- Hay prices remained steady in most regions and there are reports that the market has eased slightly this week. Tight cash flows, patchy rain in some regions and limited options to buy hay behind the baler are the key drivers.
- As the cereal hay season is now complete and the other baling hay varieties are well underway, we are getting a clearer picture of total hay production from the 2014 season. In general hay yields are lower than average, although there is a lot of variation across the country. Fewer crop plantings for hay and the dry finish to the season are the key drivers for the lower production. Competition from buyers wanting to secure hay behind the baler has also been stronger than average over the past month, another key contributor that will impact hay supply for the year ahead.
- In Victoria and Central South Australia hay growers are already indicating that the supply of vetch is getting low due to strong demand.
- Buyers seeking new season hay in 2015 are encouraged to lock supplies early. We expect that hay supply will be generally tight next year.
- Hay production is now well underway however consistent demand has kept the market in a fairly hand to mouth situation. Feedlots remain active buyers trying to secure their 2015 hay supplies.
- Cash flow is starting to impact on the ability of livestock producers to buy hay. This has resulted in demand easing slightly in northern Australia.
- On the north coast of NSW the hay season is well underway however this region is drying off quickly which may impact on pasture hay yields.
- The market remains steady this week, a situation that is not expected to change over the coming weeks leading up to Christmas.
- Pasture hay production and second cuts of lucerne hay are now underway. Yields vary but overall are expected to be below average to average.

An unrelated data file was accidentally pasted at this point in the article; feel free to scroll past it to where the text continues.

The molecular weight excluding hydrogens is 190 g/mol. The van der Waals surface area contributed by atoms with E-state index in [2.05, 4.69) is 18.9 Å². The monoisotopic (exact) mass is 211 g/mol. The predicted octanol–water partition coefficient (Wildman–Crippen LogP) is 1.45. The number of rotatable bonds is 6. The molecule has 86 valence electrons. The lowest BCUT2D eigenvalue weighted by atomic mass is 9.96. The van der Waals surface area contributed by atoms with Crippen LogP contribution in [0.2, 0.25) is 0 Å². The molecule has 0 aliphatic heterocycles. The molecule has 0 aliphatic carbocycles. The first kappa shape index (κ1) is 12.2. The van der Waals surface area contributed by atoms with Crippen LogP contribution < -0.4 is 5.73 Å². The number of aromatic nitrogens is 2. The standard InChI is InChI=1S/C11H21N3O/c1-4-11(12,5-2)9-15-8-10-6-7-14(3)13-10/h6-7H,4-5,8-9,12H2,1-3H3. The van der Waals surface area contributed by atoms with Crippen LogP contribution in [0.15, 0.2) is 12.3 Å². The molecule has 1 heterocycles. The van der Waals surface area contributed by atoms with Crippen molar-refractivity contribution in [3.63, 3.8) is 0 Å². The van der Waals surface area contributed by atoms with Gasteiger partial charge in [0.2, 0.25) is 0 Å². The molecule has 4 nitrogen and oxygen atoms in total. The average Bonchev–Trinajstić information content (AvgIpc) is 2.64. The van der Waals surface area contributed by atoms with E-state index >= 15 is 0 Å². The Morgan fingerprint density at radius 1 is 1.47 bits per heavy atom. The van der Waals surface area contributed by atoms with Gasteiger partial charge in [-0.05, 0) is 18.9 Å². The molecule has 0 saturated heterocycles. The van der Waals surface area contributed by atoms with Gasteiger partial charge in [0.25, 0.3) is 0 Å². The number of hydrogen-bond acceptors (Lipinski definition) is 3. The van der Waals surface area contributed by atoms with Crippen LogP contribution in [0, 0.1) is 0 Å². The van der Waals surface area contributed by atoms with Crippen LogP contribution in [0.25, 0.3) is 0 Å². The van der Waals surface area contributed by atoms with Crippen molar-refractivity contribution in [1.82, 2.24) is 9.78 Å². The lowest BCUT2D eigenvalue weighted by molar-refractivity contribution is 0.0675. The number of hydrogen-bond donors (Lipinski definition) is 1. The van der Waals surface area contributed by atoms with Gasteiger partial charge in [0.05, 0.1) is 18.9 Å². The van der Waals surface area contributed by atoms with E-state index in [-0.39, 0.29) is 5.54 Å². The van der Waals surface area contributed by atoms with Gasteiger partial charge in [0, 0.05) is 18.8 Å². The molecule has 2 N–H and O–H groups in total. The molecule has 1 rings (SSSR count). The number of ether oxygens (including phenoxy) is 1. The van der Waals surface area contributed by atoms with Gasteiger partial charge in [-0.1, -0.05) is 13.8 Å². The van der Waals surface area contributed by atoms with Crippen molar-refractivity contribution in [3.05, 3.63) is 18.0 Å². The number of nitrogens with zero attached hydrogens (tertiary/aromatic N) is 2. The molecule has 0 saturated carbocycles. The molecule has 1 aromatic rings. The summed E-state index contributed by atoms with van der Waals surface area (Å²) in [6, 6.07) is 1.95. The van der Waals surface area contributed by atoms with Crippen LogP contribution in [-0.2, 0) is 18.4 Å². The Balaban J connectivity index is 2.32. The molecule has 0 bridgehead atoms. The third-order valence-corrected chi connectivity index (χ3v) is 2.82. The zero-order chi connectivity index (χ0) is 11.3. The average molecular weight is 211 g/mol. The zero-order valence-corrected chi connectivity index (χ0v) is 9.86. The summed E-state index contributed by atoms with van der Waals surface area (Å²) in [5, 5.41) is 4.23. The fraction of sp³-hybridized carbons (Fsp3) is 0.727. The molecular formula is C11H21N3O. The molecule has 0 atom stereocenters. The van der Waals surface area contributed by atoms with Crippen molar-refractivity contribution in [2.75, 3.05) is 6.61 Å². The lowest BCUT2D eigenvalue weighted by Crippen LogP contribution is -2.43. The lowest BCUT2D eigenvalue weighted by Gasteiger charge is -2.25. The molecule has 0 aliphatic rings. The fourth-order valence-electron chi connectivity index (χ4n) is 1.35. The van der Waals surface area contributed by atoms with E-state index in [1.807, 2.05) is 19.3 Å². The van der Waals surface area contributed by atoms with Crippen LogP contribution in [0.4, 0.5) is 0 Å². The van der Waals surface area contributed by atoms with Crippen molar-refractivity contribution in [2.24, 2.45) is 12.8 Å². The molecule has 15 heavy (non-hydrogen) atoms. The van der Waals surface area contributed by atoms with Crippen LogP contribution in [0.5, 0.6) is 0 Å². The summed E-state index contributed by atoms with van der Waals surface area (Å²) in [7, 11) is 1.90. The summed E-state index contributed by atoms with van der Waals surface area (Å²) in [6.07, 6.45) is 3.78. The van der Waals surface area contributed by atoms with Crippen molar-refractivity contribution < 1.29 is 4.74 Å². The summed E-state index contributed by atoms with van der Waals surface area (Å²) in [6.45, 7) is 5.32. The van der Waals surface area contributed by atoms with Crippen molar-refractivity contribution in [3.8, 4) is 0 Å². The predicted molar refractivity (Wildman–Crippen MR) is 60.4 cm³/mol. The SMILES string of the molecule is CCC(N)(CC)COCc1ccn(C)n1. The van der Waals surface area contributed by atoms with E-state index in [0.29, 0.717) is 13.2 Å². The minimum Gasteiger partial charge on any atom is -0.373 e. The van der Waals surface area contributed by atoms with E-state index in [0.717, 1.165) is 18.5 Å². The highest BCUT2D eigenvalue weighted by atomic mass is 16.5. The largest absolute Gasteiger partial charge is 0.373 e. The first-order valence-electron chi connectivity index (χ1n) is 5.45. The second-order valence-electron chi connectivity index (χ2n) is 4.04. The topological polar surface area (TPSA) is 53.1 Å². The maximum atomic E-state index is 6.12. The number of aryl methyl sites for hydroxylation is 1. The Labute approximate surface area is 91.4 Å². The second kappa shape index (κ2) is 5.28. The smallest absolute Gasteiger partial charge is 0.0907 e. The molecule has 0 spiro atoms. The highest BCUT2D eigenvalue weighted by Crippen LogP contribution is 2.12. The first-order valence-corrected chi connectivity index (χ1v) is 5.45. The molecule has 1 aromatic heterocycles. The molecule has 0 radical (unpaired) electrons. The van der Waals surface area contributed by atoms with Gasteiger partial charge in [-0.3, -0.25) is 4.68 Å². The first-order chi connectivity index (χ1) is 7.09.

- There is a lot of interest in baling pasture hay to re-fill empty hay sheds this year. There has also been some interst in baling late cereal crops for hay although it is unlikely the amount cut will impact the market considerably.
- Straw production is now underway. Yields are down on average and some rain earlier this week will impact on quality.
- Trading is slow as most growers are concentrating on making their own pasture hay for the year ahead.
- The season has been patchy in the south west and yields vary as a result.
- Hay supplies are very tight as the traditional baling season comes to an end.
- Hay producers are now considering their options and deciding if watering pasture for further cuts of hay is worthwhile.
- Conditions are much drier than usual and demand for hay from both livestock producers and hobby farmers remains steady.
- Pasture hay: +/-$0 ($320 to $340/t). Prices remain steady this week but are firmer than average for this time of year.
- The demand for hay remains steady as the dry conditions continue.
- Supplies of fodder in southern Queensland remain tight however small quantities of hay can be sourced locally.
- Hay traders are reporting that livestock producers are holding off from purchasing fodder where possible due to cash flow issues. Freight subsidies have assisted many of these growers over the past few months but subsidies are now starting to run out.
- Feedlots remain active buyers. They are busy trying to source their 2015 hay supplies with hay moving from South Australia and Victoria to meet their requirements.
- Growers are now looking to summer cropping options. While some cotton and sorghum is already planted the hot dry conditions and lack of water has caused others to hold off until water allocations become clearer. It is expected that overall summer crop planting swill be down. This will impact the availability of summer silage, sorghum and cotton seed meal in early 2015.
- Cereal hay: +/- $0 ($280 to $320/t). Prices remain steady this week although we expect the price fluctuations seen over the past month to continue into 2015.